What “Counts” for Autism Has Been Dropping: Is That Good?
New research confirms a drop in severity for autism diagnoses
Posted Feb 08, 2017
The steady increase over the past several decades in the percentage of children who meet criteria for an autistic spectrum disorder has been widely reported. From rates of around 1 in 5000 children in 1975, the latest estimates from the Center for Disease Control are 1 in 68. This rise has triggered alarm bells in many circles as people search for and speculate about the reasons behind the increase, including the thoroughly discredited hypothesis regarding vaccines.
Within the scientific community, however, it is probably fair to say that while there remains a deep commitment toward understanding autism and its causes, the apparent increase in rate has caused much less concern. This is mainly because most believe that at least the majority of the increase isn’t “real” and instead an artifact of three main factors, namely 1) increased awareness and screening for autism, 2) a shifting in the assignment away from other developmental diagnoses and toward autism over the years, and 3) a reduction in the severity threshold for what qualifies or “counts” for an autism diagnosis.
The third reason is the focus of today’s post. Thirty years ago, the vast majority of children who received a diagnosis of autism were pretty severely impaired. Non mental health professionals who interacted with these children might not have known what term to apply, but most would have sensed that something was clearly different. These days, those kids are still getting diagnosed with autism, but so are a lot of others whose social difficulties, unique mannerisms, and fixed interests are far less obvious than their more severely affected counterparts. This trend has occurred not because the official definition of autism has changed all that much but rather from a more permissive interpretation of phrases like “clinically significant impairment” and “marked deficits.” Autism Spectrum Disorder is truly a spectrum, which means that all of us are on this spectrum - somewhere. When large numbers of children are assessed for autistic behaviors using quantitative rating scales rather than yes/no judgments, the scores that are generated distribute themselves in the classic bell-shaped pattern, just like IQ or height, with no clear cut-off score that can neatly separate those who are truly autistic from those who are “just” socially awkward or quirky. This smooth curve regarding the frequency and intensity of autistic behaviors doesn’t fit very well the more binary yes/no decisions that often need to be made, such as qualifying for special education benefits at school (or not), or starting a medication (or not). With this state of reality, it really should not be surprising that the severity threshold for what qualifies as autism has been falling.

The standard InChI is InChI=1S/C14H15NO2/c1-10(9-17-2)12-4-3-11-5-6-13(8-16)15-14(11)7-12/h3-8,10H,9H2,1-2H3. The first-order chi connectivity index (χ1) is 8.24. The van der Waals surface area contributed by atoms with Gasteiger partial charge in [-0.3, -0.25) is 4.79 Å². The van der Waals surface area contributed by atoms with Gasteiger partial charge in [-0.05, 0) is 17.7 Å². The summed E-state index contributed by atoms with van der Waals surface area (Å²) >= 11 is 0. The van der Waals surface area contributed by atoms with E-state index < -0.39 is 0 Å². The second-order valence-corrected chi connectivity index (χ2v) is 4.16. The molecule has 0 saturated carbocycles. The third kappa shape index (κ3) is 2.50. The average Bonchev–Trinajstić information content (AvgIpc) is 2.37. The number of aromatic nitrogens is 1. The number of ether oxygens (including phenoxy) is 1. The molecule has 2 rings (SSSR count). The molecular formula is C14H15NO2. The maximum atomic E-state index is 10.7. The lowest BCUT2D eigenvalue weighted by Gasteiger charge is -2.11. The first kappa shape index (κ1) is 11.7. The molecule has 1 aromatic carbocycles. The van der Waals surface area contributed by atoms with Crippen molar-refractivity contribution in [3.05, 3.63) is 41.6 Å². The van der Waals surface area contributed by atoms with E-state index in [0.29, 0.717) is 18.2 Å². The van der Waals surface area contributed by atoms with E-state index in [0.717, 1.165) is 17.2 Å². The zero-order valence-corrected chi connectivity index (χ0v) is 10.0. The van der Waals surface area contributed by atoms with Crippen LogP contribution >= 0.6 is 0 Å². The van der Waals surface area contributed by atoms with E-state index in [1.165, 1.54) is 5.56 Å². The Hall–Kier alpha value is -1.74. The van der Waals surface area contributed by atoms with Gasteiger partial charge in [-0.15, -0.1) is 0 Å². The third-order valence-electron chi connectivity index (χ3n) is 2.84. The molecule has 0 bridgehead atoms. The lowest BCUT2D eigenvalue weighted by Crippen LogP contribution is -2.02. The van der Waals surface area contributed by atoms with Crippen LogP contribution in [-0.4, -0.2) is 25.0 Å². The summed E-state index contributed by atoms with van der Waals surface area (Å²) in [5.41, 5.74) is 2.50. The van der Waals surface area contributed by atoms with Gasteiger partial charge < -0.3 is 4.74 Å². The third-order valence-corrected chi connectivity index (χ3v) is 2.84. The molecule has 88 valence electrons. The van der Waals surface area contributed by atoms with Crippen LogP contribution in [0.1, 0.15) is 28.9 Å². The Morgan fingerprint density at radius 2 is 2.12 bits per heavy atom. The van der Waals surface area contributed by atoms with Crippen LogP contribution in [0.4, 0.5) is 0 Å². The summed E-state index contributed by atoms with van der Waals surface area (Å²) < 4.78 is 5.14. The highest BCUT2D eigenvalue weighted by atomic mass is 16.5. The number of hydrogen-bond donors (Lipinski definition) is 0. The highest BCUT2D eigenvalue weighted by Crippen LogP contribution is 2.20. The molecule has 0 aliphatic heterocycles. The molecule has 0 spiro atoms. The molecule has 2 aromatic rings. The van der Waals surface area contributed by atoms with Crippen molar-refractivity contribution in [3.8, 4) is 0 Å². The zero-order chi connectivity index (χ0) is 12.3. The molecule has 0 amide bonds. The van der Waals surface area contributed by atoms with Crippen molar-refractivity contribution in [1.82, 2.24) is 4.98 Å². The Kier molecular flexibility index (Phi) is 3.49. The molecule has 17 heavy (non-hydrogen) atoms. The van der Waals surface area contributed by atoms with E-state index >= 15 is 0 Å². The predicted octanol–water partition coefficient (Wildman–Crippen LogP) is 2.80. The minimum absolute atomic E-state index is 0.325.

Yet despite the broad consensus about this dropping of the severity threshold, direct evidence to support it has been lacking....until now. Just recently, a team of researcher published a study from an Australian registry that contained information on new autism cases between the years 2000 and 2006: a time during which the rate of autism rose sharply. The main finding from this study was that the number of individuals who were rated as having “extreme” levels of symptoms fell across the study period while the percentage of cases with “mild” symptoms rose.
In some ways, this is a study that proves something everyone already knew. Nevertheless, it probably is important to have some solid data behind a claim that is hopefully reassuring to people who might otherwise worry about an epidemic. At the same time, the study can’t rule out the possibility that there may be a more substantive increase in autism on top of this effect of severity reduction.
Perhaps even more controversial, the study doesn’t answer the important question of whether this relaxing of the diagnostic criteria is a good thing. Many of us, myself included, are inclined to say (mostly) yes because it allows for some much needed services for people who are genuinely struggling. Just because a child’s autism is rated as mild doesn’t mean that there aren’t real difficulties that can cause huge problems for these kids and their families. But a major diagnosis like autism also brings with it some stigma, and though its acknowledgement might open some doors to treatment and educational enrichment, other doors can close for those who want to do things like join the armed services as an adult. Furthermore, educational and mental health funds, as everyone knows, are not unlimited and more money to less severely affected individuals inevitably means less money to those who are struggling the most. The scientist part of me even wonders if the widening range of what counts as autism has muddied the waters in terms of finding the causes of the disorder.
The answer, as others have proposed, may be to try and avoid weary and ultimately unwinnable arguments about where the “correct” line between autism and non-autism lies and instead focusing on figuring out what works best for whom.
@copyright by David Rettew, MD
David Rettew is author of Child Temperament: New Thinking About the Boundary Between Traits and Illness and a child psychiatrist in the psychiatry and pediatrics departments at the University of Vermont College of Medicine.
Whitehouse AJO, et al. Evidence of a Reduction over Time in the Behavioral Severity of Autistic Disorder Diagnoses. Autism Research 2017; epub ahead of print.